Publisher’s description: High-school junior Leila has made it most of the way through Armstead Academy without having a crush on anyone, which is something of a relief. Her Persian heritage already makes her different from her classmates; if word got out that she liked girls, life would be twice as hard. But when a sophisticated, beautiful new girl, Saskia, shows up, Leila starts to take risks she never thought she would, especially when it looks as if the attraction between them is mutual. Struggling to sort out her growing feelings and Saskia’s confusing signals, Leila confides in her old friend, Lisa, and grows closer to her fellow drama tech-crew members, especially Tomas, whose comments about his own sexuality are frank, funny, wise, and sometimes painful. Gradually, Leila begins to see that almost all her classmates are more complicated than they first appear to be, and many are keeping fascinating secrets of their own.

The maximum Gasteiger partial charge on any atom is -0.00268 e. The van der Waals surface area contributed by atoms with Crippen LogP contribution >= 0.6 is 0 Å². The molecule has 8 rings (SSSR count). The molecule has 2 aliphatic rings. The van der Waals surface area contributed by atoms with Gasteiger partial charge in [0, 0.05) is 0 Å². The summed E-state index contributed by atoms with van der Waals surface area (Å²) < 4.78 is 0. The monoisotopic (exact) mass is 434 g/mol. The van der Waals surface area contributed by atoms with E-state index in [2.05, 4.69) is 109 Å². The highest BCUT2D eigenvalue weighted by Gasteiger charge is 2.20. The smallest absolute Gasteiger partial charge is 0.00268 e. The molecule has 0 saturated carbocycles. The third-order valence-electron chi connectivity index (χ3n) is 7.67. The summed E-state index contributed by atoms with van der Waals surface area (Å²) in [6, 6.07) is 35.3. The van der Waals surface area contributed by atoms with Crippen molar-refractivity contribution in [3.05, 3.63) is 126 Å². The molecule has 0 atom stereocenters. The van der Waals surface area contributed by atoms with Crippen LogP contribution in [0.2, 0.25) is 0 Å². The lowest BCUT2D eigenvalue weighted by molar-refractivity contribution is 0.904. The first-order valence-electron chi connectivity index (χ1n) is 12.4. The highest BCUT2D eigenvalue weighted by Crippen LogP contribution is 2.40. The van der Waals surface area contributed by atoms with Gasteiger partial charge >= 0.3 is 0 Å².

My thoughts: Good teen novels, such as this one, are like candy. Sweet and not too complicated, so you just want to keep eating/reading. Leila’s voice is funny and real. Although this is a coming out story, I like that it starts with her already knowing she’s gay and seeming pretty comfortable with it — at least for herself. Sharing that part of her identity with private school friends and Persian family is another thing. At the same time, Leila is figuring out other parts of who she is, like what her interests are and how she can measure up to her premed sister in the eyes of her father.
Enmeshed with Leila’s coming out and coming of age narrative are the swirling drama of crushes, dating and friendship that all teens experience, and there are interesting twists in how those storylines develop. Granted, I saw the twists coming, but that they surprised Leila was believable. Some of the characters are a bit stereotyped (e.g. the vegan stage crew feminists), but part of that is tied into assumptions Leila makes about her classmates. Everyone in this story has more going on than meets than eye.